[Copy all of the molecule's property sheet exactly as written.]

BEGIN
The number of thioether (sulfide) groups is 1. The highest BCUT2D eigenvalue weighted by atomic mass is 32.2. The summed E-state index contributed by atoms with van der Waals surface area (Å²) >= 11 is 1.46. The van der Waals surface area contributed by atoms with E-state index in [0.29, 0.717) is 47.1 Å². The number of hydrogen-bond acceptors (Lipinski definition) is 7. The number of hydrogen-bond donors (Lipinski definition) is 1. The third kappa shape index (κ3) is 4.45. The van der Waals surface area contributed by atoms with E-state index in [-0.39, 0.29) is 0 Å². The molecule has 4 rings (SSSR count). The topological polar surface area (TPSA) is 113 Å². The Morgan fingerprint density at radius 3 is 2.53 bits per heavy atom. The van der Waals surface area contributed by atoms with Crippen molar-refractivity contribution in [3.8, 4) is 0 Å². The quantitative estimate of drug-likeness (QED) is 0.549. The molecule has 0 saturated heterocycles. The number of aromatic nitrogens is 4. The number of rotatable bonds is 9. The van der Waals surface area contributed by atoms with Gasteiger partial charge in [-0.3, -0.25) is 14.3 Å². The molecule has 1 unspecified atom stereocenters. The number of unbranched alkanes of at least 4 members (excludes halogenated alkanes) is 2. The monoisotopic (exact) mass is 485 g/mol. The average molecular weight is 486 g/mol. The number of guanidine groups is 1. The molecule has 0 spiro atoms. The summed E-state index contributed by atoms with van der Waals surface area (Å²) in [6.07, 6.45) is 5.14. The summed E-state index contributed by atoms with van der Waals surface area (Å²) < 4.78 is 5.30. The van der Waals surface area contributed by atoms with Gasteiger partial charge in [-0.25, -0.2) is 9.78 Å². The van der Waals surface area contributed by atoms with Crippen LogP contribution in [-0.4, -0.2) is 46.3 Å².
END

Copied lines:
The number of thioether (sulfide) groups is 1. The highest BCUT2D eigenvalue weighted by atomic mass is 32.2. The summed E-state index contributed by atoms with van der Waals surface area (Å²) >= 11 is 1.46. The van der Waals surface area contributed by atoms with E-state index in [0.29, 0.717) is 47.1 Å². The number of hydrogen-bond acceptors (Lipinski definition) is 7. The number of hydrogen-bond donors (Lipinski definition) is 1. The third kappa shape index (κ3) is 4.45. The van der Waals surface area contributed by atoms with E-state index in [-0.39, 0.29) is 0 Å². The molecule has 4 rings (SSSR count). The topological polar surface area (TPSA) is 113 Å². The Morgan fingerprint density at radius 3 is 2.53 bits per heavy atom. The van der Waals surface area contributed by atoms with Crippen molar-refractivity contribution in [3.8, 4) is 0 Å². The quantitative estimate of drug-likeness (QED) is 0.549. The molecule has 0 saturated heterocycles. The number of aromatic nitrogens is 4. The number of rotatable bonds is 9. The van der Waals surface area contributed by atoms with Gasteiger partial charge in [-0.3, -0.25) is 14.3 Å². The molecule has 1 unspecified atom stereocenters. The number of unbranched alkanes of at least 4 members (excludes halogenated alkanes) is 2. The monoisotopic (exact) mass is 485 g/mol. The average molecular weight is 486 g/mol. The number of guanidine groups is 1. The molecule has 0 spiro atoms. The summed E-state index contributed by atoms with van der Waals surface area (Å²) in [6.07, 6.45) is 5.14. The summed E-state index contributed by atoms with van der Waals surface area (Å²) < 4.78 is 5.30. The van der Waals surface area contributed by atoms with Gasteiger partial charge in [-0.25, -0.2) is 9.78 Å². The van der Waals surface area contributed by atoms with Crippen LogP contribution in [-0.4, -0.2) is 46.3 Å².